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NEW YORK (CNN) -- A national religious leader with White House ties, the Rev. Ted Haggard, resigned Thursday after accusations by a male prostitute that the pastor paid him for sex during a three-year period.
An official of Haggard's church in Colorado Springs, Colorado, said there has been "some admission of guilt," but not to all of the allegations against Haggard. The official didn't give any more details.
CNN faith and values correspondent Delia Gallagher spoke with CNN's Miles O'Brien on Friday about issues linked to the accusations against Haggard, including gay rights initiatives which will appear on election ballots in eight states on Tuesday.
GALLAGHER: The accusation is that this evangelical pastor had sex with a man for the past three years. The accuser is a man named Mike Jones. He's 49 years old and he says that Haggard paid him for sex almost monthly for three years.
And Haggard has denied this. (Watch Haggard deny the accusations -- 2:07 )
Ted Haggard, remember, is a very important evangelical pastor. Let's take a look at some of the things he's done.
He's 50 years old. He's a married father of five. He's the head of the National Association of Evangelicals, which is an umbrella organization for a lot of evangelical churches. They have 30 million members.
And importantly, he's the pastor of this New Life Church in Colorado Springs, Colorado. And this church he has grown himself. It has about 11,000 members now and it's known -- very well known in the evangelical community. He was one of Time magazine's top 25 most influential pastors.
So ... it can't be underestimated the kind of impact this is having in the evangelical community.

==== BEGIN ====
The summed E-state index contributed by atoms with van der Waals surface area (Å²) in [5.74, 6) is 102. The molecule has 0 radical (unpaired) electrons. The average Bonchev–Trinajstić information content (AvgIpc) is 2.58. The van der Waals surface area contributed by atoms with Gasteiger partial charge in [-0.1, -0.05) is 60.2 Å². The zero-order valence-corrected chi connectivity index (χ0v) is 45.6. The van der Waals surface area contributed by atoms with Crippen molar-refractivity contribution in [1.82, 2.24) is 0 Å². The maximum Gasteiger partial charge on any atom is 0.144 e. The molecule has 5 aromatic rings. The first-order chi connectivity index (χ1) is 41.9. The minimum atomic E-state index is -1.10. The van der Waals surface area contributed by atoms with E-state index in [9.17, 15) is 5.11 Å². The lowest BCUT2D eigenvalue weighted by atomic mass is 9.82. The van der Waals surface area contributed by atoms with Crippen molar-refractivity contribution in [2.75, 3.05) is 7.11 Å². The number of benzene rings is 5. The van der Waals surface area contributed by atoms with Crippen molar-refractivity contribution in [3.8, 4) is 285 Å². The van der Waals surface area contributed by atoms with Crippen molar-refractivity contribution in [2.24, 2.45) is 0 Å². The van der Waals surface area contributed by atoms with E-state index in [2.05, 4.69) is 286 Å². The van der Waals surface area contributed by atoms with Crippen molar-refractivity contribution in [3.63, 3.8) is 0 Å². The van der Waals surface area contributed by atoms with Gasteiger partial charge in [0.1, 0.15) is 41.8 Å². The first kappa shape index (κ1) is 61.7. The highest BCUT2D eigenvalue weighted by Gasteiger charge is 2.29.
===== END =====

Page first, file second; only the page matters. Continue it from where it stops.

Within these charges of sex, there were also charges of drug use, specifically, methamphetamines. (Watch Mike Jones insist his story is true and that he has nothing to gain by lying -- 1:20)
O'BRIEN: Obviously, this would upset a lot of evangelicals. Let's put this all in perspective, though. This organization that he headed until he stepped down, the National Association of Evangelicals, a very powerful, influential organization.
GALLAGHER: It is. And Ted Haggard was an adviser to the White House, and the National Association of Evangelicals sets the agenda in many respects for what the Christian right in this country wants.
And so, it's certainly an important organization. However, I think the -- that's a political organization, whereas his being the head of this New Life Church is really where the impact is going to be felt in this.
I mean, for the moment, the evangelicals I've spoken to are completely behind him and supportive of him. But it's still got to play out. And obviously they're very shocked by these allegations.
O'BRIEN: Colorado is one of eight states where there's an amendment to ban gay marriage on the ballot. He's been at the forefront pushing for this amendment. Obviously the allegations of politics might resonate.
GALLAGHER: Yes. There's a lot of question in the evangelical community as to the timing of this and the motivations for it. So that's certainly something to watch come Tuesday.
However, those people I've spoken with say, "Look, you know, we're against gay marriage regardless of what happens with our leaders and so on. We don't vote on that just because what they think about it." So that may be a separate issue to these kinds of allegations, which are scandalous for this community.
CNN faith and values correspondent Delia Gallagher
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